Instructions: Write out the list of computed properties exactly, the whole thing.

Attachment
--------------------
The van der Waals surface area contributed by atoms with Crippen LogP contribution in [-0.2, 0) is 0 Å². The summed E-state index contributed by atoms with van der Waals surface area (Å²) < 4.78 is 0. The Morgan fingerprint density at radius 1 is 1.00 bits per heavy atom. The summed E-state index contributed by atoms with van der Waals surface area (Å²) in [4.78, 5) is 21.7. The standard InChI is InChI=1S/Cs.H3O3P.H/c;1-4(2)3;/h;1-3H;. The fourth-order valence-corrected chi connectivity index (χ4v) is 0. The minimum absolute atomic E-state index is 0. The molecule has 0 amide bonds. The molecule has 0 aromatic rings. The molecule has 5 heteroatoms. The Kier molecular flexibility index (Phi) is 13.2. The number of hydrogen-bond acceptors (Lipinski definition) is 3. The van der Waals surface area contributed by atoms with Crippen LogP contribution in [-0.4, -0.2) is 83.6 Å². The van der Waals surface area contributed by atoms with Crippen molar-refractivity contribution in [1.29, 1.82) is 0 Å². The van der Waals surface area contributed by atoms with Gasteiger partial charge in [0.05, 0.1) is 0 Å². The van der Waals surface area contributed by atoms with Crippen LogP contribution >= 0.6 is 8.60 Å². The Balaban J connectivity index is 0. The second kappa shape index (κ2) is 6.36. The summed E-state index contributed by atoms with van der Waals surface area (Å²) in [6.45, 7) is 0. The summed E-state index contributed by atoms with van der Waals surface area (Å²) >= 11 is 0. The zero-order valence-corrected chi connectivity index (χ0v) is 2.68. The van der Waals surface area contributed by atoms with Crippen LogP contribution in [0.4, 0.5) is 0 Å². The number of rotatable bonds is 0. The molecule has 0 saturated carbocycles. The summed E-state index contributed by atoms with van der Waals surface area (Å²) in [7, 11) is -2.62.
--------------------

The van der Waals surface area contributed by atoms with Crippen LogP contribution in [-0.2, 0) is 0 Å². The summed E-state index contributed by atoms with van der Waals surface area (Å²) < 4.78 is 0. The Morgan fingerprint density at radius 1 is 1.00 bits per heavy atom. The summed E-state index contributed by atoms with van der Waals surface area (Å²) in [4.78, 5) is 21.7. The standard InChI is InChI=1S/Cs.H3O3P.H/c;1-4(2)3;/h;1-3H;. The fourth-order valence-corrected chi connectivity index (χ4v) is 0. The minimum absolute atomic E-state index is 0. The molecule has 0 amide bonds. The molecule has 0 aromatic rings. The molecule has 5 heteroatoms. The Kier molecular flexibility index (Phi) is 13.2. The number of hydrogen-bond acceptors (Lipinski definition) is 3. The van der Waals surface area contributed by atoms with Crippen LogP contribution in [-0.4, -0.2) is 83.6 Å². The van der Waals surface area contributed by atoms with Crippen molar-refractivity contribution in [1.29, 1.82) is 0 Å². The van der Waals surface area contributed by atoms with Gasteiger partial charge in [0.05, 0.1) is 0 Å². The van der Waals surface area contributed by atoms with Crippen LogP contribution >= 0.6 is 8.60 Å². The Balaban J connectivity index is 0. The second kappa shape index (κ2) is 6.36. The summed E-state index contributed by atoms with van der Waals surface area (Å²) in [6.45, 7) is 0. The summed E-state index contributed by atoms with van der Waals surface area (Å²) >= 11 is 0. The zero-order valence-corrected chi connectivity index (χ0v) is 2.68. The van der Waals surface area contributed by atoms with Crippen LogP contribution in [0.4, 0.5) is 0 Å². The number of rotatable bonds is 0. The molecule has 0 saturated carbocycles. The summed E-state index contributed by atoms with van der Waals surface area (Å²) in [7, 11) is -2.62.